by Steve Taylor Ph.D.
Steve Taylor, Ph.D., is a senior lecturer in psychology
at Leeds Beckett University.
is the author of
Leap: The Psychology of Spiritual Awakening.
that lasts just a few seconds
can change your
As a psychologist, I have been studying what I call "awakening
experiences" for a decade, and have recently published (with a
co-author) a new study (Exploring
Awakening Experiences - A study of awakening experiences in terms of
their triggers, characteristics, duration, and after effects)
of 90 such experiences in The Journal of Transpersonal Psychology.
Awakening experiences are moments in which our awareness expands and
We transcend the worries
that normally preoccupy us and feel a sense of elation or serenity.
Our perceptions of the world around us become more vivid, and we
feel a sense of connection to nature, other human beings or the
whole universe in general.
We feel a sense of love
and compassion, and there is a strong sense that we have transcended
a limited state, and that awareness has become more authentic than
At higher intensities of
awakening experiences, we may even feel that we have lost our normal
sense of identity and somehow become one with the whole world.
My research has found that there are three contexts that
consistently show up as major triggers of
Around a third occur
in situations of stress, depression and loss.
For example, a woman
described how she was devastated by the end of a seven-year
suffering that I didn't imagine could possibly exist."
However, in the midst
of this suffering, she,
experience a clearness and connection with everything that
existed… I was in a state of such pure happiness and
acceptance, that I was no longer afraid of anything.
Out of that depth
arose such a compassion and connection to everything that
The second major
trigger of awakening experiences identified by my research is
Around a quarter of
the experiences take place in natural surroundings, apparently
induced by the beauty and stillness of nature. People reported
awakening experiences that occurred while they walking in the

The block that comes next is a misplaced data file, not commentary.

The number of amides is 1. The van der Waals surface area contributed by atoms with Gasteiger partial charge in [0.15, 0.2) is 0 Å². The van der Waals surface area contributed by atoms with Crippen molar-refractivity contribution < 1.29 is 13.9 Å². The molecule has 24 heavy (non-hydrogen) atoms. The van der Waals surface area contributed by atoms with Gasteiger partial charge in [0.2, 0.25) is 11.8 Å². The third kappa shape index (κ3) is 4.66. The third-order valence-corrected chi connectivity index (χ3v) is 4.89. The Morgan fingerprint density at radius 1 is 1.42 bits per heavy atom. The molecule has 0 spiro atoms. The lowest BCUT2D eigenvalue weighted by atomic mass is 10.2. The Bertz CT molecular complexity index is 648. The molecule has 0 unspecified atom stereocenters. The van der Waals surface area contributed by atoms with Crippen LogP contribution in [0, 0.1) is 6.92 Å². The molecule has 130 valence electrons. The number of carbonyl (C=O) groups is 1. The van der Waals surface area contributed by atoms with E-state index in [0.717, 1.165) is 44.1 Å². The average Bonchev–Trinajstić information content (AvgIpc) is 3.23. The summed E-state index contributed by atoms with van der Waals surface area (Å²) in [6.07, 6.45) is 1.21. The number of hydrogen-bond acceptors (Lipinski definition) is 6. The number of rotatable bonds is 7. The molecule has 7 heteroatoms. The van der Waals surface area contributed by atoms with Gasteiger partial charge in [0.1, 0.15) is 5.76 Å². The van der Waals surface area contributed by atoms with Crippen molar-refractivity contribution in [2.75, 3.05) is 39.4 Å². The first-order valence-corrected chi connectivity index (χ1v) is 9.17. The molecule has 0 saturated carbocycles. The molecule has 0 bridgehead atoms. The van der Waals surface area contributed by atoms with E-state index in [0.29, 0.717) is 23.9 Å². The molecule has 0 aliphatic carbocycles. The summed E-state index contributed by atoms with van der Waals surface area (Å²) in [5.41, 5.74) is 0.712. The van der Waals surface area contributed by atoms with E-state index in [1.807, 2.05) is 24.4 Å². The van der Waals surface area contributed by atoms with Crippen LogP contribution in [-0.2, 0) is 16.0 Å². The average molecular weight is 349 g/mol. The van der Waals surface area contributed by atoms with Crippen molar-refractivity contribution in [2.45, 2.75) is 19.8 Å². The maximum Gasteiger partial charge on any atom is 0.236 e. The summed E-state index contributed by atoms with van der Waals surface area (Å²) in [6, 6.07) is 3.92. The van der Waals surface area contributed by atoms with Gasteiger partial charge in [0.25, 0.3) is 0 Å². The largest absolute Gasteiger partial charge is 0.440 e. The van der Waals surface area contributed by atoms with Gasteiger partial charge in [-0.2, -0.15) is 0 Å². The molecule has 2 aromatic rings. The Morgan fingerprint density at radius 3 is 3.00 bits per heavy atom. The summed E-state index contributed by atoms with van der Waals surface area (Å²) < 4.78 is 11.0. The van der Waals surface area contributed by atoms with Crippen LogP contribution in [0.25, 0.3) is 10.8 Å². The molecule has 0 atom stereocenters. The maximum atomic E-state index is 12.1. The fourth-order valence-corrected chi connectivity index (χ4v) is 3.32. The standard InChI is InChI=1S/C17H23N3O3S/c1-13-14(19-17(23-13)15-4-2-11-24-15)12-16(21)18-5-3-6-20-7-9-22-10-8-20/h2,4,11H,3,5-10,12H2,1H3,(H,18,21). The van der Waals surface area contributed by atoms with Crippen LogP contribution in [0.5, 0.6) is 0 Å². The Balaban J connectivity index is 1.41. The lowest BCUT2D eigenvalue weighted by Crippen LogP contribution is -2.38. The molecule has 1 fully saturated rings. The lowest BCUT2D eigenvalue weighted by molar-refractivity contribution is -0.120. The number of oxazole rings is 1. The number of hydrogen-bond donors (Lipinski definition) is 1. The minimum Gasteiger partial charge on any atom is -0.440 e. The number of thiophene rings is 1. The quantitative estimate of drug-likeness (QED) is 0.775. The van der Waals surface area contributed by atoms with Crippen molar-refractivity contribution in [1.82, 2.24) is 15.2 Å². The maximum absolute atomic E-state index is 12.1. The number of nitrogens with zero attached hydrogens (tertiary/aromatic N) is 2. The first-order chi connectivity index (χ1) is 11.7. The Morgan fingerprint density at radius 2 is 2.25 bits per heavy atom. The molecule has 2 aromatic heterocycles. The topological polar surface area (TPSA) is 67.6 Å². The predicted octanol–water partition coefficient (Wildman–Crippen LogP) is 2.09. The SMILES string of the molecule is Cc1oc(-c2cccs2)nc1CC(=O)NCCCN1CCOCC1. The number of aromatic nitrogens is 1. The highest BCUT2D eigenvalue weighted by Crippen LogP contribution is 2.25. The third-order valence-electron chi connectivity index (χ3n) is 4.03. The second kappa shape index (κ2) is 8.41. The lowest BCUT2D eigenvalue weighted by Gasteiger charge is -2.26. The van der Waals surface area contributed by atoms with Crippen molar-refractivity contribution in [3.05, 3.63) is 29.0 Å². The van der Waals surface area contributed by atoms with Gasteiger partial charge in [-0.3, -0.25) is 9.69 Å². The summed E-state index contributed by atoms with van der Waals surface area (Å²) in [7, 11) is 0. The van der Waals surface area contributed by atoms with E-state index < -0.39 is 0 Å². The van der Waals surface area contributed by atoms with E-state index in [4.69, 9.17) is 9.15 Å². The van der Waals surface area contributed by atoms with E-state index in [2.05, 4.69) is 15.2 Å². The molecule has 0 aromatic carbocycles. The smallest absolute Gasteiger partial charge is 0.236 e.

countryside, swimming in lakes, or gazing at beautiful flowers
And the third most
significant trigger of awakening experiences according to my
research - with a similar frequency to contact with nature - is
This primarily means
meditation, but also includes prayer and psycho-physical
practices such as yoga or tai chi. The relaxing, mind-quietening
effect of these practices seems to facilitate awakening
However, perhaps the most significant thing about awakening
experiences is their 'after-effects.'
Even though they are
typically of a very short duration - from a few moments to a
few hours - they frequently have a life-changing effect.
Many people described an awakening experience as the most
significant moment of their lives, reporting a major change in their
perspective on life, and in their values.
In our 2017 study of 90
awakening experiences, the most significant after-effect was a
greater sense of,
For example, one person
reported that even though,
experience was brief, it left a little piece of knowing and
hope. While I still was and am on a journey of self-reflection,
it left me knowing that your inner truth is always there for
Another person reported
"To know that it's
there (or here, I should say) is a great liberation."
One person had a powerful
awakening experience while suffering from intense depression during
"felt the most
intense love and peace and knew that all was well."
The experience only
lasted for a few minutes, but in its aftermath, she found that the
feeling of dread had disappeared from her stomach, and she felt able
to cope again, which led to a new, positive phase in her life.
As she described it,
"I looked around and
thought about all the good things in my life and the future. I
felt more positive and resilient."
Another person described
how her awakening experience,
"allowed me a glance
into the other side and opened me to the knowing that I am never
separate, alone, nor unheld."
Such changes in attitude
sometimes led to significant lifestyle changes, such as new
interests, new relationships and a new career.
Some people reported
becoming less materialistic and giving up high-powered professional
careers for a simpler, more altruistic lifestyle.
This shows that awakening experiences have a powerful therapeutic
effect. They make us realize that the world is a much more benign
and meaningful place than we normally perceive it to be.
And once we have glimpsed
this, it becomes a permanent reality to us.
As the great psychologist
Abraham Maslow noted - in relation to what he called peak
'A single glimpse of
heaven is enough to confirm its existence.'